Tuesday, 18 August 2015

#RPGaDay 2015: Day 18 - SCIENCE!

Prompt: Favourite sci-fi game

And when we say that in the grim darkness of the far
future there is only war, what we mean is that changing
tagline over 6 editions is for wussies.
Despite the picture, Warhammer 40,000 isn't my favourite SF game, largely because it's not an RPG and I don't wargame. There are plenty of 40K RPGs, of course; almost too many, each with subtle rules variations, but in the end mostly too complicated to be my favourite game (but wait until we talk about settings.)

SF gaming, as I mentioned yesterday, has fewer iconic games than fantasy. James Holloway touches on the same topic in today's video*. I think what it comes down to is that SF fandom is more compartmentalised than that of fantasy. Plenty of fantasy fans are willing to argue over whether David Eddings or Robert Jordan or The Chronicles of Thomas Covenant: Rapist are good or bad, but very few who care to stand up and say that by failing to adhere to the Judeo-Christian framework adopted to a greater or lesser degree by Tolkien or Lewis, they aren't really fantasy, whereas what is and isn't SF or scifi or speculative fiction is a discussion that can get real nasty, real fast (never mind Trek vs Wars, hard vs soft** is a regular bag of cats.) Fantasy is a melting pot; SF is an uneasy federation of mutually antagonistic sub-genres.

Traveller is the ur-hard SF game, and displays one of the major problems of that subset. By undertaking to be hard SF, is simultaneously demands a vast array of technologies real, theorised and speculative, and a gritty, simulationist approach, which is why there are editions of the game in which you can spend upwards of an hour designing a gun and calculating its stats from its barrel length, calibre, propellant and other specifics. I was well into that when I was thirteen, but these days I treasure simplicity.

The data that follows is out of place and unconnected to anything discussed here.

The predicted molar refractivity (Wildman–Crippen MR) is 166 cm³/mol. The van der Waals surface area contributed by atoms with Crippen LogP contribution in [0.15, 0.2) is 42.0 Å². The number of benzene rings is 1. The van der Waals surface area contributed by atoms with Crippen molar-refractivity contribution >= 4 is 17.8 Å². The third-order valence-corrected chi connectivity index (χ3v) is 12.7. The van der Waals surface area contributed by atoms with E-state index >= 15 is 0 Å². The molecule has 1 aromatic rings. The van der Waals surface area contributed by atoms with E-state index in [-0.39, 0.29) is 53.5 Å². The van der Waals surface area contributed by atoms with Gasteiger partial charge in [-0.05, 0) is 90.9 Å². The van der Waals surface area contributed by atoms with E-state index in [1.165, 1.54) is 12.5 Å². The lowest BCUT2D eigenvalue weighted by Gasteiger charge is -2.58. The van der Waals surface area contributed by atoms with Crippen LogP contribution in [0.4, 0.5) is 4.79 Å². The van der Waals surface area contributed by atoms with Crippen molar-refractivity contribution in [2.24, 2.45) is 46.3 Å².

At the far end of the spectrum is Paranoia, a game with minimal stats and technology that works (or doesn't) just because (blue lasers are higher clearance than red lasers, thus blue lasers pierce red armour, but red lasers don't pierce blue armour, despite the only described difference being the colour.)

Somewhere in the middle lie the vast - and I mean vast - array of licensed SF RPGs. SF vies with superheroes for the title of most licensed RPG genre (or would if that was a title anyone cared about) and that again is an oddity, because an RPG invariably demands more detail than the show or movie provides and thus the creation of a whole mess of fragile and occasionally contentious deuterocanon (the arguments over the canonicity of the described nature of Ra from the Stargate movie in SG-1 terms in the latter's RPG were rivaled for ferocity by little on the Gateworld forums.) Also in this hinterland are the likes of White Wolf's old Trinity continuity, which in and of themselves ran the gamut from pulp action (Adventure) to comic book supers (Aberrant) and into psy-fi (Trinity,) representing the increasingly fine detail of the powers as a shift in genre to a harder style of SF.

In summary, the SF RPG market is splintered because SF fans... I'm not sure how to put this. It's not that fantasy fandom doesn't have opinions, oh gods does fantasy fandom have opinions, rather than opinions in fantasy tend to be qualitative and continuous, whereas SF fans make discrete, even binary judgements not of whether a thing is good SF, but whether it is SF at all***.

* And yes; I wish I'd thought to call my post Science Fiction Double Feature.
** Dating back at least to Verne vs. Wells.
*** And not just fans. Margaret Atwood is arguably an SF author (sometimes), but she denies it (always.)